(c) As in the movie version, the mermaid rescues a drowning prince and sneaks away, realizing that she loves him.  Unlike in the movie, she knows that she can gain a soul by marrying him.

(d) The sorceress makes the mermaid choose legs (which will be as painful as walking on knives) over her voice - and unlike in the movie, the mermaid's tongue is cut out on the spot.

(e) The mermaid's sisters and grandmother, while not traditionally powerful, do conspire to help her, including the sisters' trading their beautiful hair to the sorceress - in exchange for the power to rescue the mermaid from her certain death and lack of soul when the prince chooses a different bride (who is a perfectly nice person in her own right, described as very religious and educated).

(f) Although the mermaid refuses to kill the prince to save herself, she ends up becoming a sort of spirit, who will be helping humankind (and getting credit in heaven for good children's behavior) - note that she does not get to regain her voice, or marry the prince, in the original.

In the Disney version, there is no mermaid grandmother at all - one powerful woman, Disneyfied onto the cutting room floor.  The sorceress Ursula is portrayed not only as evil (true to the original), but as enormously obese.  Ah, the tried and true way to indicate that a character is either foolish or not to be trusted, Disney-style.  Maybe American-style, too, for that matter.  Prince Eric, who doesn't seem particularly lovable to me, is so tempting to Ariel that she is willing to trade her voice for a pair of legs.  Interesting that she has to choose between her own "voice" i.e. expression and will, and her "legs" i.e. sexual availability and attractiveness to human men.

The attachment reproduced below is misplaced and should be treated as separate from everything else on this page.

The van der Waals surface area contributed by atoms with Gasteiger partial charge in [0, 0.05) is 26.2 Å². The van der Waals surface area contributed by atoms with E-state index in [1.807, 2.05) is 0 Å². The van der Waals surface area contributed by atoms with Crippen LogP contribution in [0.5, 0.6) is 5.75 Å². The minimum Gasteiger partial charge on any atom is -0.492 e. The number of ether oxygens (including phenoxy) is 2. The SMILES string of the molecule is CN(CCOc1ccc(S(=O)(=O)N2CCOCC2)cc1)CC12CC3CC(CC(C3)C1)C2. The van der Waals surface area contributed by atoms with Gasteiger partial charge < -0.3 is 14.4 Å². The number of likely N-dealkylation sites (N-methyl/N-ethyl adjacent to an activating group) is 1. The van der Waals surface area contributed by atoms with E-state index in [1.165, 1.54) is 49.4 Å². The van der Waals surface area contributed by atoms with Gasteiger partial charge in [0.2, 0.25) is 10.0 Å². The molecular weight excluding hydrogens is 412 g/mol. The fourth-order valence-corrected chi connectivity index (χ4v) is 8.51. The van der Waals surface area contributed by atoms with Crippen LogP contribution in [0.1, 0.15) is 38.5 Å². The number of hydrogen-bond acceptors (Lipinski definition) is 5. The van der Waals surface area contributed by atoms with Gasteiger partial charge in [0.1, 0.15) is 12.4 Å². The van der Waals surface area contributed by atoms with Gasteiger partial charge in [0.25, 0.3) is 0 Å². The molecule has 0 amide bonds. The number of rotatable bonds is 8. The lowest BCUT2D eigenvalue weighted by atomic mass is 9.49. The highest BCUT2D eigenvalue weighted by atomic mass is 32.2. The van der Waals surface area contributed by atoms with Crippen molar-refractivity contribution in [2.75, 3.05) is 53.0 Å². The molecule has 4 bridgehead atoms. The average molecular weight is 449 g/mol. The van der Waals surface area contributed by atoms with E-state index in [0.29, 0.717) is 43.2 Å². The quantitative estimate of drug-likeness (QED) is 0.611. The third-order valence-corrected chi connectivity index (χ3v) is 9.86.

Let's take a minute to thank Disney for the genuinely awesome and original "Sebastian the Crab" and "Knife-Wielding Cook" characters and their various songs and animation.  Ok, back to ranting.

As my niece pointed out to me yesterday, the movie version completely omits not just positive female strength, but the religious moralizing (desire for soul; choice of good religious bride; help to good children) of the original story.  Rather, Ariel is portrayed as choosing selfish romantic love instead of her own family or cultural loyalty.  And furthermore, this decision is considered laudable by the narrator.  I'll leave it to my sociology/anthropology blogging friends to dissect this aspect of Disney - i.e. that a young person using romantic love as a ladder to join the dominant cultural hegemony, is another constant theme of their movies.

There's a fair bit of ageism in the Disney story to complement all the sexism: after editing the grandmother out of the story altogether, even the father is a bit too elderly to have real power or wisdom - yes, he is somewhat undermined when Ariel sneaks around, but the climax of the movie is when King Triton fails to rescue his own daughter despite his best efforts and self-sacrifice.  Prince Eric has to take over - so he aims  the phallic prow of his ship and jams it into Ursula's abdomen, a rape metaphor if ever there was one.  Having thus used his youthful masculinity to establish cultural dominance over the merfolk, and to complete the excision of female power in the story, Eric establishes order.  The hysterical sympathetic weather calms down, and everyone can live happily ever after.  In the patriarchy.

And if you liked that rant, you'll love how I view Tangled - in which the ecologically-sound, sustainable-use-farming, indigenous woman is victimized by a brutal totalitarian regime, and don't worry - if you have beautiful hair, that's all that matters.